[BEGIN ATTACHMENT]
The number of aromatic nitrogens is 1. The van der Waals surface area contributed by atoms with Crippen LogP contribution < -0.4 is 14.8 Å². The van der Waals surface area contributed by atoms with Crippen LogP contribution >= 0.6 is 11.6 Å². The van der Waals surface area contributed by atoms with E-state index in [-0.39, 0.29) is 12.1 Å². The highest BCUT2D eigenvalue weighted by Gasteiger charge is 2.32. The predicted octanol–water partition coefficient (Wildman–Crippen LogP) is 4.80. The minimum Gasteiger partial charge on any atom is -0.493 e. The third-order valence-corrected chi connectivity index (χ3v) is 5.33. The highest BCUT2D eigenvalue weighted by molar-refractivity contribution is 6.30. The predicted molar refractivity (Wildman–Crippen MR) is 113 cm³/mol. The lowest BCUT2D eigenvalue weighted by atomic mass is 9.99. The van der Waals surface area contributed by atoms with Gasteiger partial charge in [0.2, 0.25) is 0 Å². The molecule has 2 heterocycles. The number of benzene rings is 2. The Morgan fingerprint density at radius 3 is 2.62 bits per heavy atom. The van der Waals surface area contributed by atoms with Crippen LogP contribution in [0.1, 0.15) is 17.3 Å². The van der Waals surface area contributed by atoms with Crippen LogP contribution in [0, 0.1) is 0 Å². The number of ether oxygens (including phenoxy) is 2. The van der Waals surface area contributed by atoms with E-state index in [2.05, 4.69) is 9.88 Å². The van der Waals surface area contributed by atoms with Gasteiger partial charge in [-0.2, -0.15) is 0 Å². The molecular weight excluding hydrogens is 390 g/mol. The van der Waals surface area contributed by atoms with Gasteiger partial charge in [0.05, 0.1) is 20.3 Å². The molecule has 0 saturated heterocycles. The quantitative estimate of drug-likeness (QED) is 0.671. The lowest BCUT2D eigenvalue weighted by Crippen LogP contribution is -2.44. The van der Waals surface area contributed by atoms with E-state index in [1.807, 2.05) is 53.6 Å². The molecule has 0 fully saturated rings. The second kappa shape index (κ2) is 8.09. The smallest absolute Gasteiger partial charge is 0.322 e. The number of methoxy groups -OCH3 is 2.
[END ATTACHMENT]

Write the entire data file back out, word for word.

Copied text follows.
The number of aromatic nitrogens is 1. The van der Waals surface area contributed by atoms with Crippen LogP contribution < -0.4 is 14.8 Å². The van der Waals surface area contributed by atoms with Crippen LogP contribution >= 0.6 is 11.6 Å². The van der Waals surface area contributed by atoms with E-state index in [-0.39, 0.29) is 12.1 Å². The highest BCUT2D eigenvalue weighted by Gasteiger charge is 2.32. The predicted octanol–water partition coefficient (Wildman–Crippen LogP) is 4.80. The minimum Gasteiger partial charge on any atom is -0.493 e. The third-order valence-corrected chi connectivity index (χ3v) is 5.33. The highest BCUT2D eigenvalue weighted by molar-refractivity contribution is 6.30. The predicted molar refractivity (Wildman–Crippen MR) is 113 cm³/mol. The lowest BCUT2D eigenvalue weighted by atomic mass is 9.99. The van der Waals surface area contributed by atoms with Gasteiger partial charge in [0.2, 0.25) is 0 Å². The molecule has 2 heterocycles. The number of benzene rings is 2. The Morgan fingerprint density at radius 3 is 2.62 bits per heavy atom. The van der Waals surface area contributed by atoms with Crippen LogP contribution in [0.1, 0.15) is 17.3 Å². The van der Waals surface area contributed by atoms with Crippen LogP contribution in [0, 0.1) is 0 Å². The number of ether oxygens (including phenoxy) is 2. The van der Waals surface area contributed by atoms with E-state index in [2.05, 4.69) is 9.88 Å². The van der Waals surface area contributed by atoms with Gasteiger partial charge in [-0.2, -0.15) is 0 Å². The molecular weight excluding hydrogens is 390 g/mol. The van der Waals surface area contributed by atoms with Gasteiger partial charge in [0.05, 0.1) is 20.3 Å². The molecule has 0 saturated heterocycles. The quantitative estimate of drug-likeness (QED) is 0.671. The lowest BCUT2D eigenvalue weighted by Crippen LogP contribution is -2.44. The van der Waals surface area contributed by atoms with E-state index in [1.807, 2.05) is 53.6 Å². The molecule has 0 fully saturated rings. The second kappa shape index (κ2) is 8.09. The smallest absolute Gasteiger partial charge is 0.322 e. The number of methoxy groups -OCH3 is 2.